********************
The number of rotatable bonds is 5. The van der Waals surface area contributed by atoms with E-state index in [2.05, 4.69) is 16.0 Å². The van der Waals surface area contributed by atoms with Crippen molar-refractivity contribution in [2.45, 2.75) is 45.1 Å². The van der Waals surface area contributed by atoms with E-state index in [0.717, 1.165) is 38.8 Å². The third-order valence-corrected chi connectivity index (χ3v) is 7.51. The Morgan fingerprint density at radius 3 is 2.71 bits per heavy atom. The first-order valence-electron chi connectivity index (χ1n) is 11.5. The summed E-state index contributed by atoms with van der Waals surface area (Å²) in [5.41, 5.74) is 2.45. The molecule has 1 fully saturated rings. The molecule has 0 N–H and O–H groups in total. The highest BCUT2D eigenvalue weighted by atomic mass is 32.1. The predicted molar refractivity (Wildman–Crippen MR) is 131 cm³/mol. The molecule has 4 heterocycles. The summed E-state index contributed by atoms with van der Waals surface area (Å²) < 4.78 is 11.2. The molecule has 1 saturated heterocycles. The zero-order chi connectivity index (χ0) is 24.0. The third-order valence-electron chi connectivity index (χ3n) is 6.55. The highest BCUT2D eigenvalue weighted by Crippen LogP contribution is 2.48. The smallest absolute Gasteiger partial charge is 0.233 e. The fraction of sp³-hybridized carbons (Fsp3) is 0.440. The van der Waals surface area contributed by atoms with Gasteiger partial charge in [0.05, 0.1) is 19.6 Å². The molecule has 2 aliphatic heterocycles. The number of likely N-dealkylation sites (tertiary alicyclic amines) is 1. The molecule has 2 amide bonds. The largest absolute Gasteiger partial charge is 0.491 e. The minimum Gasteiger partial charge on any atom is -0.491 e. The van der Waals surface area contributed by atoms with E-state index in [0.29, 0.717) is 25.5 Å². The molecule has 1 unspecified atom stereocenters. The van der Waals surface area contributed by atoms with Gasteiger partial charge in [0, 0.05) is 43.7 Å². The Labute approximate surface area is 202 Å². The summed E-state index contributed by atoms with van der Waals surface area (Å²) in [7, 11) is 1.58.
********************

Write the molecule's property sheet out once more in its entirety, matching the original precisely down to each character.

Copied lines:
The number of rotatable bonds is 5. The van der Waals surface area contributed by atoms with E-state index in [2.05, 4.69) is 16.0 Å². The van der Waals surface area contributed by atoms with Crippen molar-refractivity contribution in [2.45, 2.75) is 45.1 Å². The van der Waals surface area contributed by atoms with E-state index in [0.717, 1.165) is 38.8 Å². The third-order valence-corrected chi connectivity index (χ3v) is 7.51. The Morgan fingerprint density at radius 3 is 2.71 bits per heavy atom. The first-order valence-electron chi connectivity index (χ1n) is 11.5. The summed E-state index contributed by atoms with van der Waals surface area (Å²) in [5.41, 5.74) is 2.45. The molecule has 1 fully saturated rings. The molecule has 0 N–H and O–H groups in total. The highest BCUT2D eigenvalue weighted by atomic mass is 32.1. The predicted molar refractivity (Wildman–Crippen MR) is 131 cm³/mol. The molecule has 4 heterocycles. The summed E-state index contributed by atoms with van der Waals surface area (Å²) < 4.78 is 11.2. The molecule has 1 saturated heterocycles. The zero-order chi connectivity index (χ0) is 24.0. The third-order valence-electron chi connectivity index (χ3n) is 6.55. The highest BCUT2D eigenvalue weighted by Crippen LogP contribution is 2.48. The smallest absolute Gasteiger partial charge is 0.233 e. The fraction of sp³-hybridized carbons (Fsp3) is 0.440. The van der Waals surface area contributed by atoms with Gasteiger partial charge in [0.05, 0.1) is 19.6 Å². The molecule has 2 aliphatic heterocycles. The number of likely N-dealkylation sites (tertiary alicyclic amines) is 1. The molecule has 2 amide bonds. The largest absolute Gasteiger partial charge is 0.491 e. The minimum Gasteiger partial charge on any atom is -0.491 e. The van der Waals surface area contributed by atoms with E-state index in [0.29, 0.717) is 25.5 Å². The molecule has 1 unspecified atom stereocenters. The van der Waals surface area contributed by atoms with Gasteiger partial charge in [0, 0.05) is 43.7 Å². The Labute approximate surface area is 202 Å². The summed E-state index contributed by atoms with van der Waals surface area (Å²) in [7, 11) is 1.58.